Strong Bones winter sessions begin next week

Memberships are being accepted for the Strong Bones Strength Training program in Shawano County. Classes begin next week.

At Zion Lutheran Church in Shawano, both regular and advanced classes will be offered at 8:30 a.m. Monday and Wednesday, and 7:30 a.m. Tuesday and Thursday. There will be a men’s class at 8 a.m. Tuesday and Thursday.

Sessions also are scheduled at St. Paul Lutheran, Bonduel, 7:30 a.m. Monday and Friday; St. Francis Solanus, Gresham, 4:05 p.m. Monday and Thursday; Sacred Heart Catholic, Shawano, 3:45 p.m. Tuesday and Thursday; Total Fitness, Shawano, noon Monday and Wednesday; Clintonville Community Center, 1 p.m. Monday and Thursday; Mohican Family Center, Bowler, 5 p.m. Monday and Wednesday; Peace Lutheran, Tilleda, 5:15 p.m. Monday and Thursday; Pulaski Senior Center, 7:45 a.m. Tuesday and Thursday; Holy Family, Wittenberg, 4:30 p.m. Monday and 2 p.m. Friday.



Contributed Photo Roland “Dobie” Dobratz, one of the few men in the local Strong Bones class, works out recently with Deb Ludford, left, and Brenda Gast at Zion Lutheran Church in Shawano. A class geared toward men’s health is starting Tuesday at the church.

The University of Wisconsin-Extension Strong Bones program has served hundreds of women in its three years of existence in Shawano County.

However, very few men have participated.

Nancy Schultz, the county’s family living educator, wants to change that.

“Men were a little gun-shy joining us women,” Schultz said.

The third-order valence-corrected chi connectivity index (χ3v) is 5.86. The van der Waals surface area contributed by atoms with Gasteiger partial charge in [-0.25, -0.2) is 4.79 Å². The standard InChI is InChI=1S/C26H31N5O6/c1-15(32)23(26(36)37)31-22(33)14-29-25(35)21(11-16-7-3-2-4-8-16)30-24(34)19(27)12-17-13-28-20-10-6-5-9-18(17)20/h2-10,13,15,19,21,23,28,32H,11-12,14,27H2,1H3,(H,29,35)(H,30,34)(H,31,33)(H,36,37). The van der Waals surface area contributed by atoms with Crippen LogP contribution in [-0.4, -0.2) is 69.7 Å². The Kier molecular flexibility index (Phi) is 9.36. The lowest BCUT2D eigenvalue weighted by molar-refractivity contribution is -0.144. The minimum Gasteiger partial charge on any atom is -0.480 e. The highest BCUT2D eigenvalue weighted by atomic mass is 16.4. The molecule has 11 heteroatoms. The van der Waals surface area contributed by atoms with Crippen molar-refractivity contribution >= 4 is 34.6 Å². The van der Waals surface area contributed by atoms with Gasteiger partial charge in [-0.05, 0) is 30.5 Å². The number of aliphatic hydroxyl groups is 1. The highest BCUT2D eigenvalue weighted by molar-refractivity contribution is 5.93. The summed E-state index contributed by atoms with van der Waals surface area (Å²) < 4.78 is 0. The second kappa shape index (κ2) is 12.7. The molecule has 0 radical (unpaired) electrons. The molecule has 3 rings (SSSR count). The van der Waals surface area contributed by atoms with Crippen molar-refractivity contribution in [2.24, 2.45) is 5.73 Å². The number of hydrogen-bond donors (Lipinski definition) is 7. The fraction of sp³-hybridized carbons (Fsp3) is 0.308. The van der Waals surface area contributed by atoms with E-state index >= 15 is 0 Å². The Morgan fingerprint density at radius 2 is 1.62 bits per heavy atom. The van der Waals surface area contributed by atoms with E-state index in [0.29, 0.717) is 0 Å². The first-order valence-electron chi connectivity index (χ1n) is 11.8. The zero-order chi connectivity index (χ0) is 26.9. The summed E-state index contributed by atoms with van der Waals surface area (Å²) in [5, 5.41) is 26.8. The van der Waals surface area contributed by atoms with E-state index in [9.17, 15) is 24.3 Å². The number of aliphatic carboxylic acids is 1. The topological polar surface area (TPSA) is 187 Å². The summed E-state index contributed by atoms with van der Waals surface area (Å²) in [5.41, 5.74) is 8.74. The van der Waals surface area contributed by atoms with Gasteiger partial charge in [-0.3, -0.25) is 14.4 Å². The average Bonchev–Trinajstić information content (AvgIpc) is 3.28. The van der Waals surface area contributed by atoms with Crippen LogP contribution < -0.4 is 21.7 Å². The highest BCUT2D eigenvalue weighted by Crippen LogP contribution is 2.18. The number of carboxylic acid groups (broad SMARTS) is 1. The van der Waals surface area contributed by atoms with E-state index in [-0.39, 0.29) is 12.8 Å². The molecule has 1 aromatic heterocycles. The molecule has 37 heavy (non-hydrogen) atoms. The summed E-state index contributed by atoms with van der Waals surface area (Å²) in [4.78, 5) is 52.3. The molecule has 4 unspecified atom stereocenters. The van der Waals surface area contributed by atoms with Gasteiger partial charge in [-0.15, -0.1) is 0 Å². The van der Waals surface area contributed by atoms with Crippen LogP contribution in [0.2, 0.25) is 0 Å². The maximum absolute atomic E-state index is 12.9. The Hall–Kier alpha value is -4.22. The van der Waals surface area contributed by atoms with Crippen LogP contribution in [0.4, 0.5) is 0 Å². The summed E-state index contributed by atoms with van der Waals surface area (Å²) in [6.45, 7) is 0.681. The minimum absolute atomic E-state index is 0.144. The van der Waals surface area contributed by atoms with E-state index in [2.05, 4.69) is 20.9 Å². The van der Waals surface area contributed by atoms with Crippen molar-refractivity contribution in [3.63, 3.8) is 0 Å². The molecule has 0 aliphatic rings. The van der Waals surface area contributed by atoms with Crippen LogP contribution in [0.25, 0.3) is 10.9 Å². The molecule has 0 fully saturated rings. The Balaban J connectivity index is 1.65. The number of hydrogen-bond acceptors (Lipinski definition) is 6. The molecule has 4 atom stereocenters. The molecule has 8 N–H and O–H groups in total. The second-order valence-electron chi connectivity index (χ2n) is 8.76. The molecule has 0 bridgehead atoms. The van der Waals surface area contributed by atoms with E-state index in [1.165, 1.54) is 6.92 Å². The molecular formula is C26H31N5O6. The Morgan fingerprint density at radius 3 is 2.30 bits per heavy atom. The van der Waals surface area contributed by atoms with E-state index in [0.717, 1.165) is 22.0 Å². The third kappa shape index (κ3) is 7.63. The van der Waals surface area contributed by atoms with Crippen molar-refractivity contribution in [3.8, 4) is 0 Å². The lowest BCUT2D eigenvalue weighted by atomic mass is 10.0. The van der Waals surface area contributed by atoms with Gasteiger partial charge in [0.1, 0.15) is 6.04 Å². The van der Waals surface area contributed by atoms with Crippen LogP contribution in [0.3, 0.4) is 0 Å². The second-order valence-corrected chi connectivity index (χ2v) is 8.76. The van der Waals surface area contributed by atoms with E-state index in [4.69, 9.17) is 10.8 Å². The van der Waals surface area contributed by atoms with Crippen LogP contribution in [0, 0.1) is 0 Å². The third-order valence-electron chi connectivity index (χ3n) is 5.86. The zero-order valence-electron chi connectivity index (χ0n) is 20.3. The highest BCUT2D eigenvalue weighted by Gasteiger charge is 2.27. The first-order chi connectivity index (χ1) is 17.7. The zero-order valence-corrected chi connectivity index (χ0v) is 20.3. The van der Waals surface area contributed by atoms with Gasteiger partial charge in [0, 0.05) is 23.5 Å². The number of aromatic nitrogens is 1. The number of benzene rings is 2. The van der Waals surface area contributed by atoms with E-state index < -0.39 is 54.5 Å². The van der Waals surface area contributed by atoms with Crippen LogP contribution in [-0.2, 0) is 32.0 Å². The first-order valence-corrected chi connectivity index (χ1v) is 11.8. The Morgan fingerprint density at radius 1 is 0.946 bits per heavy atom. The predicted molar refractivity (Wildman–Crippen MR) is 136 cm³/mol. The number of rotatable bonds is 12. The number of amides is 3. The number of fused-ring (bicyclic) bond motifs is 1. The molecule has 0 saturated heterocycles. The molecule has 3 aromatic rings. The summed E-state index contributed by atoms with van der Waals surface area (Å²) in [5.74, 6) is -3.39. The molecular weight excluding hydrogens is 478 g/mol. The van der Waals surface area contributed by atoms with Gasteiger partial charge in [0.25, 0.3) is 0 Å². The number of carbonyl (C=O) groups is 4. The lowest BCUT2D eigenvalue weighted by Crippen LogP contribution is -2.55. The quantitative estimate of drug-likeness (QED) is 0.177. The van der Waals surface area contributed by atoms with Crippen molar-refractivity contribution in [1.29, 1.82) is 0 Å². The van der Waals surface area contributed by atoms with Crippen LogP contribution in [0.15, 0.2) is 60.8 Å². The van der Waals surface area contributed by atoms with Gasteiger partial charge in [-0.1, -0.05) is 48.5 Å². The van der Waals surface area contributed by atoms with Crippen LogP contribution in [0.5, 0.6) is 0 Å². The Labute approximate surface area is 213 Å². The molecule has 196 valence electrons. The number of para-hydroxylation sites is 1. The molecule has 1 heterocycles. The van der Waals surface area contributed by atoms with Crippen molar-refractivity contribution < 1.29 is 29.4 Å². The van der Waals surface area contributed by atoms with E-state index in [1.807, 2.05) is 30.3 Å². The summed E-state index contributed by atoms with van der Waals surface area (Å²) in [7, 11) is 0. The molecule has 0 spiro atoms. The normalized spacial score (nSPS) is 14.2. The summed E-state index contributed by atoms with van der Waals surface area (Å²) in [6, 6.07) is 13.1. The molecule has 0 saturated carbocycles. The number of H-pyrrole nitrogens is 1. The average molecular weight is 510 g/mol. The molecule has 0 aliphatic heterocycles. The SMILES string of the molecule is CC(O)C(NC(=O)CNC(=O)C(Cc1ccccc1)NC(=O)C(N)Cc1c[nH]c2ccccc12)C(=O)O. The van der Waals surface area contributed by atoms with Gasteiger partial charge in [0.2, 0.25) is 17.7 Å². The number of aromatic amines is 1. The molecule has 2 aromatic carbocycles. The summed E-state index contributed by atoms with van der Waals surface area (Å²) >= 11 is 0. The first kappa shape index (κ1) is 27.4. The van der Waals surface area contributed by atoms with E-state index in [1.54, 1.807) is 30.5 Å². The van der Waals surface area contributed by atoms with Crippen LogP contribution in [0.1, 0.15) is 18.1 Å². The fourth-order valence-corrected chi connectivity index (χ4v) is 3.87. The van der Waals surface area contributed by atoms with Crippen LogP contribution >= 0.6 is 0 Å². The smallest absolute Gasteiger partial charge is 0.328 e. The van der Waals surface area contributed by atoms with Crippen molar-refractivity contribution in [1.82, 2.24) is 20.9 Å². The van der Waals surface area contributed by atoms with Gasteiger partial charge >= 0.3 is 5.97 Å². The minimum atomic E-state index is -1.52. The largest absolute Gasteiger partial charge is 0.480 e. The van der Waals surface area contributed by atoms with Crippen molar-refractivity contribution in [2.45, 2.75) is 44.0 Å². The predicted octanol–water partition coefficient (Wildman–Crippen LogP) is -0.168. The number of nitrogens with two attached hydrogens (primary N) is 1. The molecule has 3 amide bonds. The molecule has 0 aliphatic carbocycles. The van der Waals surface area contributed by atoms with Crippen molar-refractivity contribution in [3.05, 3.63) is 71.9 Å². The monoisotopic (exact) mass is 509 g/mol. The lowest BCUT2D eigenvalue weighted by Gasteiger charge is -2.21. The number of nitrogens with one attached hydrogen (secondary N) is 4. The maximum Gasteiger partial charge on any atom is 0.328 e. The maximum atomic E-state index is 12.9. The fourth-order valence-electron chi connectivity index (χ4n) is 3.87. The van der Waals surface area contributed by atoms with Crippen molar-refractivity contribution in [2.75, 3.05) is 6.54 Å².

Joe Stellato, who recently retired as the county’s UW-Extension director, will lead the men’s class, which will meet at 8 a.m. Tuesdays and Thursdays for the next three months.

“He’s trained with us in the class,” Schultz said, “and he actually went on to become a Strong Bones instructor.”


Library announces January programs

The Shawano City-County Library will be serving soup lunches and showing movies on Thursdays in January.

Lunch will be served at noon, with the movie beginning at 1 p.m. “Florence Foster Jenkins” will be shown on Jan. 5, “Jason Bourne” on Jan. 12, “Magnificent Seven” on Jan. 19 and “Deepwater Horizon” on Jan. 26.

Children’s programs next month include Baby & Me at 10 a.m. Tuesdays, Story Time at 10 a.m. Wednesdays and Gather ‘Round at 10 a.m. Thursdays. There will also be a drop-in Make-N-Take crafts program from 9 a.m. to 1 p.m. Jan. 7.

Teen Tuesdays will run weekly from 3-5 p.m. Programs will include game puzzles, making a key chain, no-bake bites and cocoa floats. On Jan. 31, the library will show the movie “Nerve.”

For adults, Needles ‘R Us will be weekly at 9 a.m. Friday. The Twisted Colors coloring club will meet at 4:30 p.m. Jan. 16. DIY Crafts & More will meet at 4:30 p.m. Jan. 23 and will feature valentine wreaths.



Photo by Rob Zimmer Native wildflower gardening is more important than ever with the much publicized decline of butterfly and bee populations. Learn more at this year’s Wild Ones annual conference, coming to Oshkosh.

Photo by Rob Zimmer Colorful native wildflowers can be grown in just about any soil and light condition, including standing water. This is swamp milkweed.

The pursuit and passion of native wildflowers in the landscape has never been more popular than in recent years. Thanks to organizations such as Wild Ones, the importance of using native wildflowers, trees and shrubs in the landscape is well known among gardeners in our area.